Me: !

Me: Granny, I'm going to say something and I want you to take me absolutely literally.

Granny: Ok.

Me: Don't take anything I say after this sentence literally.

Granny: Well, okay.

Me (to Mom): See?

Mom: I'm gonna go stay in a hotel.

Me: Well, you can probably get a good rate in that burnt out hotel down the street.

Granny: This is the durndest family...

Mom: You ever grew up in?

Granny: Yeah. No.

Me: Mom, next time we visit family, can we pick a different family?

Granny: You guys...

Mom: You have no idea what we've been through this past week.

Me: Mom, can I stay with you in the hotel?

I had started to write a different 'blog when this exchange happened between my Mom, my Grandmother, and me. It so perfectly fit the mood of the past week that I decided to use it instead of what I had written. You know, like "this is your brain, this is your brain visiting family." Mom and I only just arrived yesterday afternoon, so we have about another week of exchanges like this one.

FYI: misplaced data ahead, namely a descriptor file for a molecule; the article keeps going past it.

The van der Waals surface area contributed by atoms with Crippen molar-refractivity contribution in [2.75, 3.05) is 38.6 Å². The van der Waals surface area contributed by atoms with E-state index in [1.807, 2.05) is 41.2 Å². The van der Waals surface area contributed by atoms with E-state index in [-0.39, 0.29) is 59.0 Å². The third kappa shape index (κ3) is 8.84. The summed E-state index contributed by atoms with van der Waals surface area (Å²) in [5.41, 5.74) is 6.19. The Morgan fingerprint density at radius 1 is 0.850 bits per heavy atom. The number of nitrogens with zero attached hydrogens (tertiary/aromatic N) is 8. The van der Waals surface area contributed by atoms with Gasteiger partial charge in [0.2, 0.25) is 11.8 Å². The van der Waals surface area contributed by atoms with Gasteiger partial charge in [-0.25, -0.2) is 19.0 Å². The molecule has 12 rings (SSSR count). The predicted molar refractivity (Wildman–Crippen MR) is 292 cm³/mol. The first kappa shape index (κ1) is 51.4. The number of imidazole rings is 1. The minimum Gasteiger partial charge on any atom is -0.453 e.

To fully illustrate the levels of punchiness that my mother and I have reached. I really need to explain everything that has happened in the past week. It's so traumatic, though, that I'm not sure I'm ready to write about it all yet. I may have to write about it all in a series of installments. That would give me plenty of time to write a bit, consume some brownies as therapy, and then write a bit more. (The brownies are running a bit low, though, so I might need to take a longer break at some point to make up a new batch).

Mom and I, at least one a year, generally make a trip to visit family, either together or separately. Last year we traveled separately, but the year before that we drove out together. The first leg of the trip is a drive from Maryland to Dayton, Ohio. The second leg is a drive to Belleville, IL, to visit my paternal relatives. After that, we continue to the Ozarks, where we visit everyone who lives out here in the space of a few days. Finally, we load produce, cookies, and wood-worked projects in the car and drive back to Maryland. Every trip generally produces some stories (the red bridge story, Granny's diabetic coma, crazy relatives), but some trips are a bit more eventful that others. This trip has left them all behind.